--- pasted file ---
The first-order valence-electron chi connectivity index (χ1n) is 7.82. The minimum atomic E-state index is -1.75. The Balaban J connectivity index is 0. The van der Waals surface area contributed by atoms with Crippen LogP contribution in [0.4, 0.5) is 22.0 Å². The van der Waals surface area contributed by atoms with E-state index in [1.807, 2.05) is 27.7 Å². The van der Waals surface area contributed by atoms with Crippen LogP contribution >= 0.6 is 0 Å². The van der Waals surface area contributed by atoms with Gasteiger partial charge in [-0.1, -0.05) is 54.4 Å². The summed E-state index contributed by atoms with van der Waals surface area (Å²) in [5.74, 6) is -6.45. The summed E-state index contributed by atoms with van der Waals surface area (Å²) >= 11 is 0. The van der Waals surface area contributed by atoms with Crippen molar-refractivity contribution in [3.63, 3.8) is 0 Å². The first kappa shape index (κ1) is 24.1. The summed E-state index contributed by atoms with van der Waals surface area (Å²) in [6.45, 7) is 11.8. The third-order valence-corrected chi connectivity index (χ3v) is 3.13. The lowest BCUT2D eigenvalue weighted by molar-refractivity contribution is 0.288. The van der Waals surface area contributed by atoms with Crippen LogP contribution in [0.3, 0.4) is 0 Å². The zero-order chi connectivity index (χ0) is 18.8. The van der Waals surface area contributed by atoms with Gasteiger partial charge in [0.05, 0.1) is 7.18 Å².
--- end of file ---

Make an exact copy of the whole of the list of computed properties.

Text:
The first-order valence-electron chi connectivity index (χ1n) is 7.82. The minimum atomic E-state index is -1.75. The Balaban J connectivity index is 0. The van der Waals surface area contributed by atoms with Crippen LogP contribution in [0.4, 0.5) is 22.0 Å². The van der Waals surface area contributed by atoms with E-state index in [1.807, 2.05) is 27.7 Å². The van der Waals surface area contributed by atoms with Crippen LogP contribution >= 0.6 is 0 Å². The van der Waals surface area contributed by atoms with Gasteiger partial charge in [-0.1, -0.05) is 54.4 Å². The summed E-state index contributed by atoms with van der Waals surface area (Å²) in [5.74, 6) is -6.45. The summed E-state index contributed by atoms with van der Waals surface area (Å²) >= 11 is 0. The van der Waals surface area contributed by atoms with Crippen molar-refractivity contribution in [3.63, 3.8) is 0 Å². The first kappa shape index (κ1) is 24.1. The summed E-state index contributed by atoms with van der Waals surface area (Å²) in [6.45, 7) is 11.8. The third-order valence-corrected chi connectivity index (χ3v) is 3.13. The lowest BCUT2D eigenvalue weighted by molar-refractivity contribution is 0.288. The van der Waals surface area contributed by atoms with Crippen LogP contribution in [0.3, 0.4) is 0 Å². The zero-order chi connectivity index (χ0) is 18.8. The van der Waals surface area contributed by atoms with Gasteiger partial charge in [0.05, 0.1) is 7.18 Å².